GUEST ROOM | We Must Preserve Cultural Identity for Indigenous Students on Campus

The Akwe:kon Program House opened in 1991 on Cornell University’s North Campus as the first university residence hall established to celebrate North American Indigenous culture and heritage. Akwe:kon, the Mohawk word for “all of us,” was chosen to inspire the notion that all Native and non-Native people were welcome to live in peace and understanding to learn Indigenous values together. The building itself evokes the imagery of a traditional Haudenosaunee longhouse with elongated wings and weathered clapboard siding. The windows facing the street are placed to represent the Hiawatha Belt, symbolizing the joining of the Haudenosaunee Confederacy which is an alliance of sovereign tribal nations composed of the Seneca, Cayuga, Oneida, Onondaga, Mohawk and Tuscarora. Akwe:kon reflects a valuable community space and it’s extremely disheartening that more universities don’t provide a space like it.

Inside the building, the great room, with vaulted ceilings that face west for the setting sun, is a place for community members to come together, hold meetings, and discuss important issues much like the role of the modern longhouse as a meeting place. The overall motif of the building, with curtains made from fabric with desert southwest patterns, paintings and murals by Native artists and the portal windows that overlook the great room, are all designed to bring feelings of home for Indigenous students. Students who live in Akwe:kon have access to a community kitchen where they can cook traditional meals, a library with a vast collection of books by Indigenous authors and a TV room to have movie nights with friends. The general sense is that students who live in Akwe:kon and students who visit are all part of the community.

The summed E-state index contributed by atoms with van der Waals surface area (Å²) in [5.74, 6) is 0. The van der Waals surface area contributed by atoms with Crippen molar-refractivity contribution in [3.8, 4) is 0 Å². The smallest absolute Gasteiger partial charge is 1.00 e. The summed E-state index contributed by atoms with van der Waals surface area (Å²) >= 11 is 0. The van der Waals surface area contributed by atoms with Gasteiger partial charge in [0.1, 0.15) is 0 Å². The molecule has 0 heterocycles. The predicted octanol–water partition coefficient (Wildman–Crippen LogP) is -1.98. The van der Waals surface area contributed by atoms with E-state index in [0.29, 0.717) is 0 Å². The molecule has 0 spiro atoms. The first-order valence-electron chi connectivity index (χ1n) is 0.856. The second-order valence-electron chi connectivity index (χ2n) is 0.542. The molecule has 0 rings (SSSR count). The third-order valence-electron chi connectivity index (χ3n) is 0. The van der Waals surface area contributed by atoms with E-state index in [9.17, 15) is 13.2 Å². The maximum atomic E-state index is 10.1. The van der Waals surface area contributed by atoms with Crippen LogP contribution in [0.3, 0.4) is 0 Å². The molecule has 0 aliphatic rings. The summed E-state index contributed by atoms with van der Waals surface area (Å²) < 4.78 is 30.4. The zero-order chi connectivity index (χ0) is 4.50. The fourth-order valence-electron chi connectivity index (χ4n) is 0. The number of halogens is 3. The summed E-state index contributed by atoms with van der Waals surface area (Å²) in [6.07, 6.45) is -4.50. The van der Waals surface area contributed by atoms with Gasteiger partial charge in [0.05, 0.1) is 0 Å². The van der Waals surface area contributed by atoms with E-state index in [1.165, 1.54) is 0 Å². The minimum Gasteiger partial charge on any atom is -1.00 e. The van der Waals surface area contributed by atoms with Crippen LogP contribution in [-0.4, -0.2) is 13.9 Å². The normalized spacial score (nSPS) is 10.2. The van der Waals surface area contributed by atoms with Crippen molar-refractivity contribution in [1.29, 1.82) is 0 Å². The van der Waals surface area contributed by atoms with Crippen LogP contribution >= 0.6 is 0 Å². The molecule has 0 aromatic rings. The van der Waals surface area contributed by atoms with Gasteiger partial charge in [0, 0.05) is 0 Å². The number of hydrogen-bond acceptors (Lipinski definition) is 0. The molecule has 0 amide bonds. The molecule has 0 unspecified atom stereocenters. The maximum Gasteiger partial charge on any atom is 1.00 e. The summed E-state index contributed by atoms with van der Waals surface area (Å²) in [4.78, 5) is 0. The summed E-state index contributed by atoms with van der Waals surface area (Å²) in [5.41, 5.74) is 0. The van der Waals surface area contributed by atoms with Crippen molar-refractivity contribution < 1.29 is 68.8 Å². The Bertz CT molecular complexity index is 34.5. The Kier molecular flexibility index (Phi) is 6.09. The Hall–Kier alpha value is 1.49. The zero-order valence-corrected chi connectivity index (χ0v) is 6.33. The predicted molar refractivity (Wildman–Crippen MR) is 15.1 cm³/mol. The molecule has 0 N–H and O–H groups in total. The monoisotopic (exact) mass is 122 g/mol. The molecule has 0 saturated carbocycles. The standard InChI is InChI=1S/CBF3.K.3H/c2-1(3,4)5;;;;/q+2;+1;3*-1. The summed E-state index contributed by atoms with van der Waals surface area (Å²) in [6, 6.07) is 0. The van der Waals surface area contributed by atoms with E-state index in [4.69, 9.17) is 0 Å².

The establishment of Akwe:kon was viewed as a groundbreaking testament to what universities can and should do to support and improve retention for Indigenous students. Today, Akwe:kon is well known among Indigenous academics and high school students searching for a supportive community in higher education, but, among the larger population, it has less of a reputation. Most students fail to understand and appreciate its significance. When I moved on campus my Freshman year, orientation staff did not know where Akwe:kon was and directed me to Ganędagǫ Hall simply because it sounded similar.